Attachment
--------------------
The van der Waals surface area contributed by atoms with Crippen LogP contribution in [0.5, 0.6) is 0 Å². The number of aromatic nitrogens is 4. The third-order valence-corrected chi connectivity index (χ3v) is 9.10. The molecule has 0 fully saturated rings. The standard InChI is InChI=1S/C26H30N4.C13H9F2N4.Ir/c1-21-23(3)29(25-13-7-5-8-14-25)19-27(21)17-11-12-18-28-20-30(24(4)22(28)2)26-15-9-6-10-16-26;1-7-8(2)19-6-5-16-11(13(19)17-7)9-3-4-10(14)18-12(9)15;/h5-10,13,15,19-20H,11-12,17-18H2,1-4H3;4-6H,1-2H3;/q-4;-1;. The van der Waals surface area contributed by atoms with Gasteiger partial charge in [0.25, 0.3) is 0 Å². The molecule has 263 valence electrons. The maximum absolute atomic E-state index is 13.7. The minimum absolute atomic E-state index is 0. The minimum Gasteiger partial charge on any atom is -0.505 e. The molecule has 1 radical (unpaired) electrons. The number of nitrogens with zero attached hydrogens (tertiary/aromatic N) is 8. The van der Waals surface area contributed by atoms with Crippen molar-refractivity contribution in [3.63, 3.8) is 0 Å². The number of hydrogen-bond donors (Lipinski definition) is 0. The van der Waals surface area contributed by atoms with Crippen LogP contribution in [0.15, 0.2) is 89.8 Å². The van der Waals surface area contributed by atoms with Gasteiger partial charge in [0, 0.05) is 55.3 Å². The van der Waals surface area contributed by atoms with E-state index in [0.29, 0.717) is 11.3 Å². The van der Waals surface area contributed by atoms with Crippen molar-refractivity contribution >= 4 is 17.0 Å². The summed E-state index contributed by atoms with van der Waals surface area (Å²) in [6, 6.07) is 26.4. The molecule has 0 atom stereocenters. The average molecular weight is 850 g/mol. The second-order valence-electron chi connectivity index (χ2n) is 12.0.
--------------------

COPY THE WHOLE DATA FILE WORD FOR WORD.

The van der Waals surface area contributed by atoms with Crippen LogP contribution in [0.5, 0.6) is 0 Å². The number of aromatic nitrogens is 4. The third-order valence-corrected chi connectivity index (χ3v) is 9.10. The molecule has 0 fully saturated rings. The standard InChI is InChI=1S/C26H30N4.C13H9F2N4.Ir/c1-21-23(3)29(25-13-7-5-8-14-25)19-27(21)17-11-12-18-28-20-30(24(4)22(28)2)26-15-9-6-10-16-26;1-7-8(2)19-6-5-16-11(13(19)17-7)9-3-4-10(14)18-12(9)15;/h5-10,13,15,19-20H,11-12,17-18H2,1-4H3;4-6H,1-2H3;/q-4;-1;. The van der Waals surface area contributed by atoms with Gasteiger partial charge in [0.25, 0.3) is 0 Å². The molecule has 263 valence electrons. The maximum absolute atomic E-state index is 13.7. The minimum absolute atomic E-state index is 0. The minimum Gasteiger partial charge on any atom is -0.505 e. The molecule has 1 radical (unpaired) electrons. The number of nitrogens with zero attached hydrogens (tertiary/aromatic N) is 8. The van der Waals surface area contributed by atoms with Crippen molar-refractivity contribution in [3.63, 3.8) is 0 Å². The number of hydrogen-bond donors (Lipinski definition) is 0. The van der Waals surface area contributed by atoms with Crippen LogP contribution in [0.15, 0.2) is 89.8 Å². The van der Waals surface area contributed by atoms with Gasteiger partial charge in [0, 0.05) is 55.3 Å². The van der Waals surface area contributed by atoms with E-state index in [0.29, 0.717) is 11.3 Å². The van der Waals surface area contributed by atoms with Crippen molar-refractivity contribution >= 4 is 17.0 Å². The summed E-state index contributed by atoms with van der Waals surface area (Å²) in [6, 6.07) is 26.4. The molecule has 0 atom stereocenters. The average molecular weight is 850 g/mol. The second-order valence-electron chi connectivity index (χ2n) is 12.0.